Skip to main content

Balancing Thrifty and All natural

We are a thrifty family. For many reasons, we are thrifty. To save money. Because things are so expensive. Because my husband works for the church. So we stay debt free. You name it, we have good reasons to scrimp and save.

We do not have a strict budget, but we do adhere to one. We do not have a lot of extravagant things. My father makes fun of our, non-HD, small, non-cable/fios/comcast TV when he comes to visit (I keep telling him if he wants us to have a bigger TV, he will have to get us one for Christmas (maybe this year!!) Most of our furniture is either second hand (that we got for free) or we bought on Craigslist (and with three boys, I see no reason to buy any furniture NEW . . . they are destructive!!). We buy most clothes at a Thrift store or on a major sale. And most of our boy's toys come from freecycle, the thrift store or someone else bought them for the boys. Even though we are thrifty, we never seem to want for anything. We are very blessed that way.

But the one area that I struggle with is food. Food is getting more and more expensive. I cringe when I get the total at the grocery store. I try to buy staple items and make most things from scratch. My BIL is a Dr and he tends toward the natural . . . he knows a lot and knows too much about the additives in conventional chickens, milk, eggs, etc. Now, more is coming out in mainstream media about melamine found in milk, eggs, etc. If money were no object, I would be buying all organic everything. I want to feed my kids, good, healthy food.

So, I am torn. The thrifty part of me says to get the food we need the cheapest we can. The health conscious part of me is trying to figure out how we can drink less milk, start eating different foods, so that we can balance getting organic and all natural foods with our budget. So, in January I am going to start a new project. We are going to be buying through an all natural market and an Amish farmer to get most of the things we need that are organic/all natural. I am going to try buying most of our milk, etc this way and see if we can keep our food costs down.

This is a difficult balance. I will let you know how it turns out.

Comments

  1. Oh do we know how to live like this...the days we tried to eat so healthy, but the expense killed us. I love the picture of the boys for your header!!!

    ReplyDelete
  2. We are going to try . . . we'll see how it goes.

    Thanks about the photo. I love it too!

    ReplyDelete

Post a Comment

Popular posts from this blog

The Gift (Our NFP story) Part 2

(You can read  Part 1 here

     So, by the time Andrew was 18 months old, we knew God was saying no to having more children at the time.  And, as mentioned before, He provided so much peace about it, that we knew we had discerned correctly.  Yet, even with that peace, I had to mourn the fact the we might not ever have any more children.  Yes, we were still open to life, of course, but from the time after Andrew’s birth, until today, we practiced NFP faithfully to avoid pregnancy.  And it took time to accept that we might not have any more children.  There were times when I would hold a friend’s new born baby and then go home and cry because I knew I might not ever know the joy of holding my own baby again.  We live in a community where life is celebrated and families are large.  Usually more than one friend is pregnant at a time.  In those early days, each pregnancy announcement was met with great joy for the friend, but often left me with an empty feeling.  I understood, in many way…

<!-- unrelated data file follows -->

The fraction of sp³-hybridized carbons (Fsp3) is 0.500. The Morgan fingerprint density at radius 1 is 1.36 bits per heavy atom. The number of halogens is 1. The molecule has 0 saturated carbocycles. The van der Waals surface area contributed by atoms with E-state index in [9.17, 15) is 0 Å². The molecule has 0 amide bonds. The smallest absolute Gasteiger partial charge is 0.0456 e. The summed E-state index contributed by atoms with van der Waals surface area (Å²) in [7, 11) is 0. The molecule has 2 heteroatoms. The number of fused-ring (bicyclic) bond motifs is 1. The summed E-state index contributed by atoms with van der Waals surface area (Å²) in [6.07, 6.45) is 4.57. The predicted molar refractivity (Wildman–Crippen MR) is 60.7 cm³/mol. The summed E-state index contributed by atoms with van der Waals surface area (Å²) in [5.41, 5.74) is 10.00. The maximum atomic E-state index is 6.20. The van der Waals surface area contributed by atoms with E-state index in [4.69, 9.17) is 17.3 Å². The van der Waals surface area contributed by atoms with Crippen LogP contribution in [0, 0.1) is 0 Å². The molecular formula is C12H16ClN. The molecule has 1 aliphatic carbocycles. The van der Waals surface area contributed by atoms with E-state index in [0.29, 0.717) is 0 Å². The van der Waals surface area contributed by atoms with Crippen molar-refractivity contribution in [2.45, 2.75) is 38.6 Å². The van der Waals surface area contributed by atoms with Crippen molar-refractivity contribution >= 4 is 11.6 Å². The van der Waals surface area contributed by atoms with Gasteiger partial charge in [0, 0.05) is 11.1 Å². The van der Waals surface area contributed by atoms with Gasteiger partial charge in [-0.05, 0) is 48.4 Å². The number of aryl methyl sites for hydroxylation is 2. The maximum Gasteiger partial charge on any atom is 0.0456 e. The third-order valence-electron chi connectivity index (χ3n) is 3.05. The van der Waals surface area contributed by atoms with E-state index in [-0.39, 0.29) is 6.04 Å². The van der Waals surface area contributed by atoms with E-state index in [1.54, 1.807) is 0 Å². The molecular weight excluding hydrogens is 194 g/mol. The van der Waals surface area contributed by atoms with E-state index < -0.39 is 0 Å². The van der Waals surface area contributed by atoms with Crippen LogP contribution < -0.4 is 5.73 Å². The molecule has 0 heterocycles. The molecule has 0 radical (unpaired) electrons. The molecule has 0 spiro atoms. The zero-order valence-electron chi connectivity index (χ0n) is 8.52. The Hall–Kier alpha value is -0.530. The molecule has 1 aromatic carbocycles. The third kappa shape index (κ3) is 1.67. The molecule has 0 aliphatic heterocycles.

My verse for the year

But now, O LORD, You are our Father, We are the clay, and You our potter; And all of us are the work of Your hand.   Isaiah 6:48


There are boxes being unpacked in our home.  Boxes packed and meant to be unpacked in a different home, our new home, in a matter of two weeks.  


About two weeks before Christmas things changed.  Situations changed.  And what we were convinced was God's will just months before, seemed so unlike it now.  Things beyond our control happened and suddenly we were praying and we felt that the best and only solution was to walk away from this new house.  And at the end of  a week of uncertainty, anxiety and tension, once the decision was made to walk away from the house, there was a great deal of peace.   But, as the dust settles from the decision, even though we know it is the best for everyone involved, there is still sadness, still this sense of loss.  As we have prayed again and again, we know each of all of the steps we have made in this whole house journey …

On Waiting

This past weekend we went to a book party for a priest friend who had his second book Living the Beatitudes:A Journey to Life in Christ published last fall.  The party was hosted by another Catholic author.  And, after the cake was cut and people were sitting quietly, the host of the party began to speak.  He began to talk about how great this book is and how insightful so much of it is.  Then he began to share quotes from it.  And I felt as if he chose two of them for me:

"Waiting is the training ground of trust."

"Beauty is the crescendo of waiting"
Now, although we have this book and my husband has read it, I have not (sorry, Fr. B).  But that night, I sat with the book while my hubby and I sat down to attempt to watch a movie and I scoured the book for the above quotes.  Too shy to ask the host for the pages for these quotes, I skimmed page by page until I found them.  And after I found the first quote, I was confronted with line after line about waiting.  I read…